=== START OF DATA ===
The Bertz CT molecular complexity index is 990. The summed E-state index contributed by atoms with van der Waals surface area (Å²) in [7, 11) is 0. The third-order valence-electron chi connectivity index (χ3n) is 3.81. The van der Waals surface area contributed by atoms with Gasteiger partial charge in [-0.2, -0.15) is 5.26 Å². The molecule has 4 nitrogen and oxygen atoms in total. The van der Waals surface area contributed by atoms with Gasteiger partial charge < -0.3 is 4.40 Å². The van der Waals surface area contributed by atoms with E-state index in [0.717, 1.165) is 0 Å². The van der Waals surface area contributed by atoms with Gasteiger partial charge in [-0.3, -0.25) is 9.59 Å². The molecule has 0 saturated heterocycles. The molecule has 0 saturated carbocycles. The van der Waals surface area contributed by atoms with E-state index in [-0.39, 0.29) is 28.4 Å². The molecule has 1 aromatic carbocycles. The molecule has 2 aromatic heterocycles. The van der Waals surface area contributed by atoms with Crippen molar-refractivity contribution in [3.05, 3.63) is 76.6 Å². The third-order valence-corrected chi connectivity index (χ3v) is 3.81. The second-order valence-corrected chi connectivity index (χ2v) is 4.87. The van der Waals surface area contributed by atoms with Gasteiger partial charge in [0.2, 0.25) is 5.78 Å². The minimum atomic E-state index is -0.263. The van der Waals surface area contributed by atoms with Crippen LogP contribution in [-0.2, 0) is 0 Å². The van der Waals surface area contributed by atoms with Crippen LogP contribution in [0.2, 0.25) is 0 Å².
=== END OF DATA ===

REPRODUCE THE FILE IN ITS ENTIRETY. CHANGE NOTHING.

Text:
The Bertz CT molecular complexity index is 990. The summed E-state index contributed by atoms with van der Waals surface area (Å²) in [7, 11) is 0. The third-order valence-electron chi connectivity index (χ3n) is 3.81. The van der Waals surface area contributed by atoms with Gasteiger partial charge in [-0.2, -0.15) is 5.26 Å². The molecule has 4 nitrogen and oxygen atoms in total. The van der Waals surface area contributed by atoms with Gasteiger partial charge < -0.3 is 4.40 Å². The van der Waals surface area contributed by atoms with E-state index in [0.717, 1.165) is 0 Å². The van der Waals surface area contributed by atoms with Gasteiger partial charge in [-0.3, -0.25) is 9.59 Å². The molecule has 0 saturated heterocycles. The molecule has 0 saturated carbocycles. The van der Waals surface area contributed by atoms with E-state index in [-0.39, 0.29) is 28.4 Å². The molecule has 1 aromatic carbocycles. The molecule has 2 aromatic heterocycles. The van der Waals surface area contributed by atoms with Crippen molar-refractivity contribution in [3.05, 3.63) is 76.6 Å². The third-order valence-corrected chi connectivity index (χ3v) is 3.81. The second-order valence-corrected chi connectivity index (χ2v) is 4.87. The van der Waals surface area contributed by atoms with Gasteiger partial charge in [0.2, 0.25) is 5.78 Å². The minimum atomic E-state index is -0.263. The van der Waals surface area contributed by atoms with Crippen LogP contribution in [-0.2, 0) is 0 Å². The van der Waals surface area contributed by atoms with Crippen LogP contribution in [0.2, 0.25) is 0 Å².